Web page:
If you’re looking for ways to engage with your customers then take a few minutes now to get familiar with a recent B4B trend. Not only will this help you take a fresh look at your company’s sales approaches but you’ll get some practical tips on implementing B4B in your fleet operations.

What does B4B stand for?

B4B stands for Business for(4) Business, where businesses are working for their business customers as opposed to simply selling to them.

In a nutshell, it’s the idea that businesses don’t want to be sold a product (or “solution”) – they want to achieve a specific outcome. B4B encourages suppliers to stop thinking about how they can sell more product (as per the existing B2B sales model) and start thinking about understanding and actively working with customers to arrive at a specific end result.

Why does B2B need to change?

B2B originated more than 100 years ago as a way for sellers to move the most amount of goods across to the buyer. The buyer took full responsibility for researching the product and getting value from it.

For example, let’s say Company A sells fleet leasing packages. Company B is looking for ways to manage and control company car costs. Company B researches the problem and decides that a leased fleet is the solution that will, in their opinion, achieve the desired outcome. Company B then starts investigating providers of leased fleets and in the process comes across Company A. Company A seizes the opportunity to sell and goes straight into sales mode. Company B accept the sales pitch and adopt Company A’s solution. At this point Company A has achieved its outcome, but have Company B … maybe, maybe not.

This all-care, no-responsibility approach of Company A just to make a sale fits well with the traditional B2B model originally credited to John Patterson and his booming NCR cash register business back in the 1880s. This serves the seller well but it puts a lot of the responsibility to get positive ROI, and achieve the original outcome, on Company B.

Thankfully a lot has changed in the last 100 years and what worked reasonably well with physical products does not necessarily translate to the more common digital, or intangible, products and services many high-tech (or near-tech) businesses supply in the 21st century.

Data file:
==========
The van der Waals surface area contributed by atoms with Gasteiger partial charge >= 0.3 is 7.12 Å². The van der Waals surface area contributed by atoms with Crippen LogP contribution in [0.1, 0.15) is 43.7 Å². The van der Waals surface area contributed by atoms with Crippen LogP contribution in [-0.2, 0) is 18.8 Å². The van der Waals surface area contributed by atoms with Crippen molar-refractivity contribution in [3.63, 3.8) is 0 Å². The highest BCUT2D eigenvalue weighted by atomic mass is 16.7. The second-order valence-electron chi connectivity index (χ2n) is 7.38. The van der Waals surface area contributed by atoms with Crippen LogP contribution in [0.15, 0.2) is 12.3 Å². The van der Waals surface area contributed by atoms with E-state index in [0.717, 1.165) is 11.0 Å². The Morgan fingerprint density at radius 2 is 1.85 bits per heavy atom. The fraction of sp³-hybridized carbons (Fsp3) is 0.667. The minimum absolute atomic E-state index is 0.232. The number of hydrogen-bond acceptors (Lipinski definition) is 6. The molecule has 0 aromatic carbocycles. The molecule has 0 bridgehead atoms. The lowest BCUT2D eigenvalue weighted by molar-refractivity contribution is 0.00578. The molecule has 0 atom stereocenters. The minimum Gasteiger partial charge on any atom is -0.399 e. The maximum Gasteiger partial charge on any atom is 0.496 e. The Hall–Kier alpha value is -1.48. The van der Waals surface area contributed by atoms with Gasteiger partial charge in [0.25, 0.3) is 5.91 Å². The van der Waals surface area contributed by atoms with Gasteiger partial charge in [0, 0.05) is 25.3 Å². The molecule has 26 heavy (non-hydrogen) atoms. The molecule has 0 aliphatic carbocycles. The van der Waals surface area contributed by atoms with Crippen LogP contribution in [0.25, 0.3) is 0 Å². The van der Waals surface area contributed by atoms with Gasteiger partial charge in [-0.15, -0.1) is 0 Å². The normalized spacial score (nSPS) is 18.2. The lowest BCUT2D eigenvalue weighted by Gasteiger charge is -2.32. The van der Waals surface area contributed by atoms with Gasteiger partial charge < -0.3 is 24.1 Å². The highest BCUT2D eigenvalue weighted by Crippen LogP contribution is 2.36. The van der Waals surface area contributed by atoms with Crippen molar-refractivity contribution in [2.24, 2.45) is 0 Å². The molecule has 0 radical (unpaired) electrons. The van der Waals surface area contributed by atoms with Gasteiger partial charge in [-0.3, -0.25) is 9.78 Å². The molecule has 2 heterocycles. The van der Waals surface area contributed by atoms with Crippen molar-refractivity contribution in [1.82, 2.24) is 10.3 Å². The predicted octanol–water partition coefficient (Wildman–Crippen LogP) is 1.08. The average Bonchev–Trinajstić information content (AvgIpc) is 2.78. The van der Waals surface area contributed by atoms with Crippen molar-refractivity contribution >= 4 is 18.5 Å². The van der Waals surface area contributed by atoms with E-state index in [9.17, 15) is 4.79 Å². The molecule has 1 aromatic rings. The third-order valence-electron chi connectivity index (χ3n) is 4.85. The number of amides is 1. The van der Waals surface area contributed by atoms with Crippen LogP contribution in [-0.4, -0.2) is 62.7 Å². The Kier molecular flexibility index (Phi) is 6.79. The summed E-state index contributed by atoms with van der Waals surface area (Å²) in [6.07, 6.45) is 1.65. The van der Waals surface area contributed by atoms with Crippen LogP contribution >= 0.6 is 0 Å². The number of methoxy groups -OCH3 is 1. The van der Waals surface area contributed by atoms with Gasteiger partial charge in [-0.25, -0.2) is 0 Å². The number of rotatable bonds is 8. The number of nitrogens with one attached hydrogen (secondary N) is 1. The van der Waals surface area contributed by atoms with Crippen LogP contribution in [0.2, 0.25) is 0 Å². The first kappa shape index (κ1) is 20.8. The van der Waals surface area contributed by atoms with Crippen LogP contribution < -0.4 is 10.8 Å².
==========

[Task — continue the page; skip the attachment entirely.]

These we often sell solutions rather than products so it’s time to aim to fulfill the true meaning of what the word solution implies by working with customers to achieve their outcomes. It’s time to start playing an active, ongoing role in the day-to-day life of our customers’ businesses, and be viewed as more partner than vendor or salesperson.

Providers that continue to push the traditional B2B sales model may find themselves eventually edged out of the market by companies that are willing to adapt to a more service-oriented and long-term relationship, particularly as word spreads of the added value customers are enjoying with in a B4B dynamic.

How can I transform my fleet to be more B4B?

If your fleet currently operates in the B2B space and delivers services or products to customers, you may be wondering how you can benefit from the B4B model. You may also be wondering how many changes will need to be made to your existing processes, or how much additional time you will need to invest to make it happen.

Like any transformation it’s best to tackle it as an evolutionary process rather than a revolutionary one. Small steps can still help you reach the end goal – a complete shift to meet the changing demands of a competitive environment. The alternative is to head down the road of extinction … the road to which your competitors that refuse to adapt are firmly glued.